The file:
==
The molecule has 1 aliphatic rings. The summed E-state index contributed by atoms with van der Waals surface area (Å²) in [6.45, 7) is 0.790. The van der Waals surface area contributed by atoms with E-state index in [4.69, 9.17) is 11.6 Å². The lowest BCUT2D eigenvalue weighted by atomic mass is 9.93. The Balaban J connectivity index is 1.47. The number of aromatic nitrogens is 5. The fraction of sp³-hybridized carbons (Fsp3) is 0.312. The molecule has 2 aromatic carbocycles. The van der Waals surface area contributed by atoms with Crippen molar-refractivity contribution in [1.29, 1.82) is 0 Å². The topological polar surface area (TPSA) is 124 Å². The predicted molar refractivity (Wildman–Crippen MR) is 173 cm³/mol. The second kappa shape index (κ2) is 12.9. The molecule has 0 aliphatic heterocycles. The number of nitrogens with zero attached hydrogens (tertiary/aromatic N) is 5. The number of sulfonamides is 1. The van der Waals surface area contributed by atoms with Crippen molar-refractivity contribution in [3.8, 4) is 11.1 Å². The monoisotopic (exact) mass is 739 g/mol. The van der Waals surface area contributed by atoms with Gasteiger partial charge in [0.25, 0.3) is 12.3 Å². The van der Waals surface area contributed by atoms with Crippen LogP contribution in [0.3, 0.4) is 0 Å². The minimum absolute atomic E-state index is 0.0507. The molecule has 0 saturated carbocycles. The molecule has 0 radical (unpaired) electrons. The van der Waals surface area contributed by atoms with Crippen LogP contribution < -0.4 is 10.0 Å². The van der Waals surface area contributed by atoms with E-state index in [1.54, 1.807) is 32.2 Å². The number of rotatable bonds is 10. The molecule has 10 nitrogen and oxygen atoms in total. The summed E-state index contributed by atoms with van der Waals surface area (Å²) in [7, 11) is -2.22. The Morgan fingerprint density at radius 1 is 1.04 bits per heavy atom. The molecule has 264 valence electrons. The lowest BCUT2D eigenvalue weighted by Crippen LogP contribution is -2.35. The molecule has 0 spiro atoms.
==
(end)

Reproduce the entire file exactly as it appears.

The molecule has 1 aliphatic rings. The summed E-state index contributed by atoms with van der Waals surface area (Å²) in [6.45, 7) is 0.790. The van der Waals surface area contributed by atoms with E-state index in [4.69, 9.17) is 11.6 Å². The lowest BCUT2D eigenvalue weighted by atomic mass is 9.93. The Balaban J connectivity index is 1.47. The number of aromatic nitrogens is 5. The fraction of sp³-hybridized carbons (Fsp3) is 0.312. The molecule has 2 aromatic carbocycles. The van der Waals surface area contributed by atoms with Crippen molar-refractivity contribution in [1.29, 1.82) is 0 Å². The topological polar surface area (TPSA) is 124 Å². The predicted molar refractivity (Wildman–Crippen MR) is 173 cm³/mol. The second kappa shape index (κ2) is 12.9. The molecule has 0 aliphatic heterocycles. The number of nitrogens with zero attached hydrogens (tertiary/aromatic N) is 5. The number of sulfonamides is 1. The van der Waals surface area contributed by atoms with Crippen molar-refractivity contribution in [3.8, 4) is 11.1 Å². The monoisotopic (exact) mass is 739 g/mol. The van der Waals surface area contributed by atoms with Gasteiger partial charge in [0.25, 0.3) is 12.3 Å². The van der Waals surface area contributed by atoms with Crippen LogP contribution in [0.3, 0.4) is 0 Å². The minimum absolute atomic E-state index is 0.0507. The molecule has 0 saturated carbocycles. The molecule has 0 radical (unpaired) electrons. The van der Waals surface area contributed by atoms with Crippen LogP contribution < -0.4 is 10.0 Å². The van der Waals surface area contributed by atoms with E-state index in [1.54, 1.807) is 32.2 Å². The number of rotatable bonds is 10. The molecule has 10 nitrogen and oxygen atoms in total. The summed E-state index contributed by atoms with van der Waals surface area (Å²) in [7, 11) is -2.22. The Morgan fingerprint density at radius 1 is 1.04 bits per heavy atom. The molecule has 264 valence electrons. The lowest BCUT2D eigenvalue weighted by Crippen LogP contribution is -2.35. The molecule has 0 spiro atoms.